For Jews who attended the summer home of the Rabbi Chaim Berlin Yeshiva up in the Catskills, the name Patrick Henry (everyone called him Pat and few, if any knew his last name) took on a completely different meaning. Albeit a “Founding Father” in his own right, Patrick Henry was neither an orator nor a politician. Patrick Henry was the closest living thing to the cartoon character Popeye.  He had sailor tattoos on his arms and smoked a corncob pipe. His predilection for spinach however remained unknown, although a spinach diet would have surprised no one, given that he was missing most of his teeth, so much so that he bumped his gums every time he ate.

Patrick Henry was the janitor of the Rabbi Chaim Berlin Yeshiva. He was best known for “swabbing the deck” (washing the floors in the bathrooms and corridors) and ladling out green peas and mashed potatoes to the students standing in the lunch line. But, unknown to so many, Patrick Henry was much more than that. When the hundred year old wooden frame of the main building of Yeshiva which housed the synagogue caught fire and was reduced to rubble in a matter of minutes, Patrick Henry emptied his life savings and handed the funds to the Yeshiva for the construction of a new building.

Mr. Roetta (in Mr. Roetta’s case, few, if any knew his first name) was of Hispanic origin. He lived in a synagogue in Queen’s New York. And even though a goodly percentage of that shul was Holocaust survivors, Mr. Roetta owned a German shepherd that he kept chained up on the roof, where it barked ferociously. That was well over forty years ago and the dog has long died. But Mr. Roetta, now well into his nineties is still mopping the floors and setting up the Kiddush. Come snow, he is immediately outside with the snow blower regardless of the time of day. As far as Mr. Roetta is concerned, it’s his synagogue.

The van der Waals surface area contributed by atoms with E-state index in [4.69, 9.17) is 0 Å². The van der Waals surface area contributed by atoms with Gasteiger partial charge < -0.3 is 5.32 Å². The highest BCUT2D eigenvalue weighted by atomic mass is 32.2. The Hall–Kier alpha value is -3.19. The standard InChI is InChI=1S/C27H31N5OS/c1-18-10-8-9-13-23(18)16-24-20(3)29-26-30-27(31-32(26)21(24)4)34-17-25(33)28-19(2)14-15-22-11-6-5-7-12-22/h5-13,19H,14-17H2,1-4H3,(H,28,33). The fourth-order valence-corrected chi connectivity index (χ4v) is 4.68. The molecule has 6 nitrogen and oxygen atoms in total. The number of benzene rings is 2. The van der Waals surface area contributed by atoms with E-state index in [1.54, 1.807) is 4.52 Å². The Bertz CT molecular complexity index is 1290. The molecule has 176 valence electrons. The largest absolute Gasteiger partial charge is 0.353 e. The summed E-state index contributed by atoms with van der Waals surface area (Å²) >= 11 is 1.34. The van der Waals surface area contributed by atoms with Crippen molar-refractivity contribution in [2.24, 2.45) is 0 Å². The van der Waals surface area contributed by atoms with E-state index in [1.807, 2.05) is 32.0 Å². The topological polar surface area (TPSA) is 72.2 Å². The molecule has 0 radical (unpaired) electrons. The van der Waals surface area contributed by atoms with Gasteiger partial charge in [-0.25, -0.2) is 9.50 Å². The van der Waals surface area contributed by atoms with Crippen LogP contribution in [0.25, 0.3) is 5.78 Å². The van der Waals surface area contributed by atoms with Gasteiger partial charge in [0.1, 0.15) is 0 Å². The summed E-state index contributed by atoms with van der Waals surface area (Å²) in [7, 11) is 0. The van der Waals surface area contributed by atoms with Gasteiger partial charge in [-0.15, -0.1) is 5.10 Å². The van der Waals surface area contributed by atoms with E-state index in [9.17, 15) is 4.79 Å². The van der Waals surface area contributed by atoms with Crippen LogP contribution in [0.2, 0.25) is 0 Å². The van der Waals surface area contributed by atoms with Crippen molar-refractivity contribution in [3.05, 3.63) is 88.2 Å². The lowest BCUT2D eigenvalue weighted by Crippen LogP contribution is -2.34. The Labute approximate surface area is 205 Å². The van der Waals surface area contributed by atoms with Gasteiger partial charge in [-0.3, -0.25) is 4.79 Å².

Not far from Lubavitch World Headquarters in the Crown Heights section of Brooklyn, one finds Congregation Chovevei Torah. To longtime residents, the synagogue located on 885 Eastern Parkway will always be known as Murphy’s Shul. Story has it, that at one time Murphy’s Bar stood at the location. Very much aware that the Jewish residents were desperately looking for a location to set up a synagogue in the neighborhood, the owner did something few would do. Rather than sell the business, Mr. Murphy deeded the property over to a group of Jews on the proviso that a synagogue be established where his bar once stood. In doing so, Mr. Murphy helped dispel the widely held notion that as far as the New York Irish were concerned we were all “sheenies” (a derogatory term for Jews). In gratitude, those from the neighborhood continued to refer to the synagogue as Murphy’s Shule.

More than a few rabbis are uncomfortable at the notion of including Christians in their prayers, unless of course those Christians are heads of state. One would do well to ask such rabbis to explain the phrase “and all who are involved faithfully in the needs of the community” which we offer up each Shabbat morning immediately following the chanting of the haftorah. Shouldn’t it apply to Mr. Murphy, Mr. Roetta, Mr. Henry and countless other non-Jewish “angels” throughout this country who give of themselves unconditionally, so that Jews are able to attend clean, presentable synagogues that are well lit and properly heated and air conditioned? May Hashem grant them the very best!